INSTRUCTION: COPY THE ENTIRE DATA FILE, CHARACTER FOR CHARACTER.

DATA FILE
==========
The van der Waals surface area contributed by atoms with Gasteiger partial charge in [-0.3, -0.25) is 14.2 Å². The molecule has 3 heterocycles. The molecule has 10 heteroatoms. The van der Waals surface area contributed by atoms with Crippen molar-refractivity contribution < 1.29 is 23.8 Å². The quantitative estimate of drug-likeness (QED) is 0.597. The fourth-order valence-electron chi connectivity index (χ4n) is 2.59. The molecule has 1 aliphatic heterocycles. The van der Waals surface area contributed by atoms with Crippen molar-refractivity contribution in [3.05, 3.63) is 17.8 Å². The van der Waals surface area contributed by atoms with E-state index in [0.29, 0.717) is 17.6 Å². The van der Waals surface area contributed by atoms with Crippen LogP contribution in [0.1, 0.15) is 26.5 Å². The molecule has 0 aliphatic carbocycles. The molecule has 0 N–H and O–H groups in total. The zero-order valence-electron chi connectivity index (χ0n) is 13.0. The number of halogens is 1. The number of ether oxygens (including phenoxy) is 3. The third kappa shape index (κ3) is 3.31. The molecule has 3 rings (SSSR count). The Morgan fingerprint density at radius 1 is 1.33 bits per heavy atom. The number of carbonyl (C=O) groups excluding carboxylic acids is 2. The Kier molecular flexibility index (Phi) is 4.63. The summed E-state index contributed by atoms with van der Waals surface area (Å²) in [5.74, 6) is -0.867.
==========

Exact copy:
The van der Waals surface area contributed by atoms with Gasteiger partial charge in [-0.3, -0.25) is 14.2 Å². The molecule has 3 heterocycles. The molecule has 10 heteroatoms. The van der Waals surface area contributed by atoms with Crippen molar-refractivity contribution < 1.29 is 23.8 Å². The quantitative estimate of drug-likeness (QED) is 0.597. The fourth-order valence-electron chi connectivity index (χ4n) is 2.59. The molecule has 1 aliphatic heterocycles. The van der Waals surface area contributed by atoms with Crippen molar-refractivity contribution in [3.05, 3.63) is 17.8 Å². The van der Waals surface area contributed by atoms with E-state index in [0.29, 0.717) is 17.6 Å². The van der Waals surface area contributed by atoms with Crippen LogP contribution in [0.1, 0.15) is 26.5 Å². The molecule has 0 aliphatic carbocycles. The molecule has 0 N–H and O–H groups in total. The zero-order valence-electron chi connectivity index (χ0n) is 13.0. The number of halogens is 1. The number of ether oxygens (including phenoxy) is 3. The third kappa shape index (κ3) is 3.31. The molecule has 3 rings (SSSR count). The Morgan fingerprint density at radius 1 is 1.33 bits per heavy atom. The number of carbonyl (C=O) groups excluding carboxylic acids is 2. The Kier molecular flexibility index (Phi) is 4.63. The summed E-state index contributed by atoms with van der Waals surface area (Å²) in [5.74, 6) is -0.867.